However, don’t think that the next time I see you waiting for the elevator, I’m going to immediately judge you and that my nose’s a little higher in the air when I pass by you for the door to the stairs. I’m human; I do take the elevator when I’m tired, not wearing comfortable shoes, in some kind of pain, or happen to be feeling extremely lazy. But I do hope that this column will at least encourage us all to take the better option when we really could.

One thing that bothers me much more than taking the elevator when we don’t really need to is how often we abuse the handicap automatic door openers on campus. I’m sorry, but if you’re not either of the following three options: in a wheelchair, in crutches, or carrying something large, then you do not absolutely have any reason to use the button that is designed for people in wheelchairs, period.

It’s pretty unbelievable how often I see people walk towards a door and then suddenly stop, hit the handicap button, and wait for the doors to slowly grind open. Just as it is with elevators, this technology actually takes longer than if you were to perform this function with your own body. Seriously, you’re willing to come to a full halt and wait an extra 15 seconds just because you don’t want to use your own energy and arm muscles to simply push or pull the door open?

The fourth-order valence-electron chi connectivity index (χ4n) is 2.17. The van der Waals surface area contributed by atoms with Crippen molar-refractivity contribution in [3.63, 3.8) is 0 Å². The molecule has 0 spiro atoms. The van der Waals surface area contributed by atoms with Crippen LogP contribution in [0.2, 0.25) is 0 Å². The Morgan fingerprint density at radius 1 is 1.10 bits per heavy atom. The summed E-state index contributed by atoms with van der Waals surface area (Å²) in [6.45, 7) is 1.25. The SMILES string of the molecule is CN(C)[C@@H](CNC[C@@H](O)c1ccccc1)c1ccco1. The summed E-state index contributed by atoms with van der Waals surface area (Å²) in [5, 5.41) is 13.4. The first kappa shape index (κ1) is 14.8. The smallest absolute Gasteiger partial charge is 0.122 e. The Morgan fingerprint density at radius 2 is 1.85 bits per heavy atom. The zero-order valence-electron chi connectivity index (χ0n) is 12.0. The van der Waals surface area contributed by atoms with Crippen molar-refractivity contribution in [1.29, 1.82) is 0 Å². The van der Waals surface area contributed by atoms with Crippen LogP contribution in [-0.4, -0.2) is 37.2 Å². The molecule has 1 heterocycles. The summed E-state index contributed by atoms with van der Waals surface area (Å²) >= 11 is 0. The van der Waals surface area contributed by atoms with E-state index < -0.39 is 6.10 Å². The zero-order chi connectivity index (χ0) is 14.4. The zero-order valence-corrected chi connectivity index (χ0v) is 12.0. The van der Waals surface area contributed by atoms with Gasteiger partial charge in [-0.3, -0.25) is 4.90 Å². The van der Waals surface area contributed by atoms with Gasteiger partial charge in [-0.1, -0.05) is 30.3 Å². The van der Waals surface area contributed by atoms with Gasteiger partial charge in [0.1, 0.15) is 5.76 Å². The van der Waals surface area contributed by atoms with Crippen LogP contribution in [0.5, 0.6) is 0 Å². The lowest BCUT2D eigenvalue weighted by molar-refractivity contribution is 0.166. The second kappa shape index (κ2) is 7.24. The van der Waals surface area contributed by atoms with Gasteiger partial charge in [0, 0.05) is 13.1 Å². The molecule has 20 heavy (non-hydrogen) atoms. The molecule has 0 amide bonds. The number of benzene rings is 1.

Okay, I just can’t suppress the urge to emphasize how ridiculous this concept is. Pushing and pulling are two of the most basic actions of mankind. We’ve been doing it since we were toddlers. How often did those verbs come into action throughout our childhood? Five-year-old best friends, using their non-existential muscles, pulled each other on their wagon. Before bullies learned advanced insult words, they pushed down the scrawniest kid in class. Fast-forward to twenty years later, we’re too lazy to use our grown, fully-developed adult arms to just push or pull a door open. Actually, excuse my plurality — it only takes one arm.

The fact that we over-abuse the handicap automatic door openers is also incredibly unfair to those who actually do need them. The automatic openers aren’t invincible; they do break, and when that happens, people in wheelchairs or crutches suffer. It’s just wrong that the openers were designed for them, but they’re the minority. The majority that are able to open the doors themselves end up using the openers the most, wearing them down to the point where repair is needed.

Sure, the automatic openers do come in handy for the general population at times, but we need to stop using them anytime without care. It does require energy for the automatic openers to work, and while one press of the button might not make a dent in our environment, it adds up. Millions of individuals, not just at Gallaudet, use the automatic openers instead of the energy that comes from our own bodies… you know, the kind that doesn’t affect the environment at all.

The elevators and handicap automatic door openers have become an everyday luxury that we take for granted, but it’s a luxury that most of us can and should easily live without.

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One Response to “How to be less selfish, faster, and more fit”

  1. Jennifer
    June 2, 2012 at 6:46 PM #

    This articles makes a lot of sense. Especially the other part about the handicap door opener. I appreciate that, in a way it humored me. Thank you. 🙂